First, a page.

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Old 7th November 2005, 11:12 PM   #1
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Default fuses impact on sonics of a supply

Any comments on different fuse types and how they affect the sound of a supply? Glass vs ceramic and or sand filled. Is this strictly an issue of microphonics? Is there such a thing as a low impedance fuse? What are the mechanics behind fuses impacting the sound of a supply. Are there recommended types of fuses for audio or ultra low noise measurement equipment? Not referring to cryo treated fuses here but fuse style types. Thanks best regards Moray James.
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Old 7th November 2005, 11:28 PM   #2
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I don't know whether to laugh or cry...
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Old 7th November 2005, 11:53 PM   #3
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James,

You may check this thread: http://www.diyaudio.com/forums/showt...ht=#post180927

Those were the times when more serious people were frequenting this forum.
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Old 8th November 2005, 12:30 AM   #4
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Old 8th November 2005, 02:09 PM   #5
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As usual, I agree with Peter. (for what it worths )

Why everybody laugh when something heterodox is investigated?


This is an empyrical hobby. You can't predict everything based on known (or supposedly known) facts.

I've heard that Yves Bernard André (YBA) uses gold plated/ OFC copper fuses, and this man seem to know about sound

Personally I believe everything has a sound. Some parts may have little influence but others may have a big one. It's about experimenting.

It can be very tiring posting on "resistor's sound", "cap's sound" or "wire's sound" threads.

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Mauricio
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Old 8th November 2005, 02:19 PM   #6
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Fuses are not transparent. Even Randy Slone claims that fuses cause distorsion, so they most likely do, although he probably only advises against using them in the signal path. The primary effect is most likely thermal. A fuse is supposed to melt at a certain current. That means it must get warm already at much lower current, so we are likely to have quite a non-linear behaviour. Compare, for instance, with resistors, that also distort due to thermal effects. The fuse is likely to get much hotter and thus suffer much more from such non-linearities. On the other hand, it is already a very low resistance from the start, so its effect is limited for that reason. Perhaps there are other kinds of thermal effects too?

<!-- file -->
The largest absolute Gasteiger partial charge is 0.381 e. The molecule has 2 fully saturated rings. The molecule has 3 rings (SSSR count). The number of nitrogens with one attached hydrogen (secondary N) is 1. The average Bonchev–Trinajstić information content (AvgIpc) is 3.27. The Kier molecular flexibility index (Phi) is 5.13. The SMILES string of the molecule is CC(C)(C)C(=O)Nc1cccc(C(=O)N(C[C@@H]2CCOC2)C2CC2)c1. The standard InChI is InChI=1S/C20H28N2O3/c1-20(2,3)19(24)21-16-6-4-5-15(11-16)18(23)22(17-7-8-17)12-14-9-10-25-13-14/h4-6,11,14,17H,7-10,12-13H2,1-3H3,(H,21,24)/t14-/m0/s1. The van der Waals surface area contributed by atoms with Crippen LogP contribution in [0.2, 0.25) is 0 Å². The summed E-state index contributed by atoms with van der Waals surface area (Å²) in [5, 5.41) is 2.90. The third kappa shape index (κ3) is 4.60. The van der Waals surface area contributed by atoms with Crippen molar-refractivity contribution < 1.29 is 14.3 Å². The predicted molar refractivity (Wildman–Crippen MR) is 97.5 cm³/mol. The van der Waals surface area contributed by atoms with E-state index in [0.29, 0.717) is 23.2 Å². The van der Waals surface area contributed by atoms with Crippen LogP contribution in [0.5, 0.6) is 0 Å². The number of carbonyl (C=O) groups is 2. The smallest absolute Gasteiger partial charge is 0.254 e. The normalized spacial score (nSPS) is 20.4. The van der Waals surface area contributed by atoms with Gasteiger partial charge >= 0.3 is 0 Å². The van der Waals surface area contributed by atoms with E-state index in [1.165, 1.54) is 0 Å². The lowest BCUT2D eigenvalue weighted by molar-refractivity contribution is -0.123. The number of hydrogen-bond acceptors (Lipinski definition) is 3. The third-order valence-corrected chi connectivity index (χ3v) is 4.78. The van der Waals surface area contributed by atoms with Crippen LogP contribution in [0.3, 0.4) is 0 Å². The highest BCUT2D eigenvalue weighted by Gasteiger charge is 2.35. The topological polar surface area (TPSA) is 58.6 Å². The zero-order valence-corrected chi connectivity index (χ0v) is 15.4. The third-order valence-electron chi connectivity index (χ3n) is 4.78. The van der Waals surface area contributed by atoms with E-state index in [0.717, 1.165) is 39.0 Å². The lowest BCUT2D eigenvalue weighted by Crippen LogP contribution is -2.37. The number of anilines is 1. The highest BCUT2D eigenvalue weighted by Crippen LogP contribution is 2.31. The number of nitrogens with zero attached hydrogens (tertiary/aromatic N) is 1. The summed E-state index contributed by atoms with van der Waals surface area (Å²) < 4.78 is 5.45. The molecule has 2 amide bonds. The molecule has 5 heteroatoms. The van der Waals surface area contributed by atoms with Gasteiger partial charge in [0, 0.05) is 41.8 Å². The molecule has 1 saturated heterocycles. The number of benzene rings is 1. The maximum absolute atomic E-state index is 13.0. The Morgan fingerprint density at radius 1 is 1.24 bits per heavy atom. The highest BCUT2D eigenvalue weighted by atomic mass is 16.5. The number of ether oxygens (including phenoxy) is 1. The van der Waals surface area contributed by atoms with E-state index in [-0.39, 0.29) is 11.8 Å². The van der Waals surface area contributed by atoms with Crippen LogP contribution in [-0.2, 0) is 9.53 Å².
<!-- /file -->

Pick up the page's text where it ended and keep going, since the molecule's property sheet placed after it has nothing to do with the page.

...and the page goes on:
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Old 8th November 2005, 02:47 PM   #7
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Quote:
Originally posted by Christer
Even Randy Slone claims that fuses cause distorsion
As previously mentioned........ contacts and spring is more likely suspect however That statement needs elaborating..........where exactly in circuit ?

richj
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Old 8th November 2005, 02:49 PM   #8
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Until any of you can pass an A-B-X type of test with fuses I'm not buying this nonsense. If a fuse worries you about sound quality then you better not think about the other weak points in the signal path. Lead solder, microscopic wires leading to the chip die, steel wire used in tube pins, aluminum foil in capacitors, etc etc. A fuse is going to be what, a few ohms at most for a very low current. The thermal effect is going to be unmeasurable without using a bridge. Whats 0.05 ohms going to do?
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Old 8th November 2005, 02:57 PM   #9
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Quote:
Originally posted by richwalters


As previously mentioned........ contacts and spring is more likely suspect however That statement needs elaborating..........where exactly in circuit ?

richj
In Slones case it was about using fusees at the output of power amps.
Slone is a hardcore if-you-can't-measure-it-you can't-hear-it, so I assume he has measured distorsion in fuses or at least believe it can be done.
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Old 8th November 2005, 02:59 PM   #10
slawney is offline slawney  Germany
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AHP makes audio-grade fuses with copper filaments, a resonance-optimized ceramic housing, dampener filling, and gold-plated contact area. These are a very popular tuning accessory in Germany right now, and accepted without much scepticism about their possible benefits, even at Eu9-7 a piece.
What surprised me is the effect they had on one piece of equipment with an ordinary tray-style fuse holder built into the IEC inlet, since I didn't think that without a matching audio-grade holder, these fuses would have much effect. But they did.
On other equipment, I went through the trouble of making a few fuse holders to experiment with. My experiments revealed the importance of contact surface area, material, plating, contact pressure, wire termination mechanics, attachment of fuse holder to chassis, with best results achieved with high contact pressure, copper-plated brass, cylindrical fuse holder with crimp fitting for wiring, and teflon outer dialectric.
Somebody once mentioned that perhaps Furutech or some other company should manufacture an audio-grade fuse holder one day, since the existing options for these are really unimpressive from anything else but a safety perspective. Does anyone know of any audio-grade fuse holder for 5 x 20m fuses?
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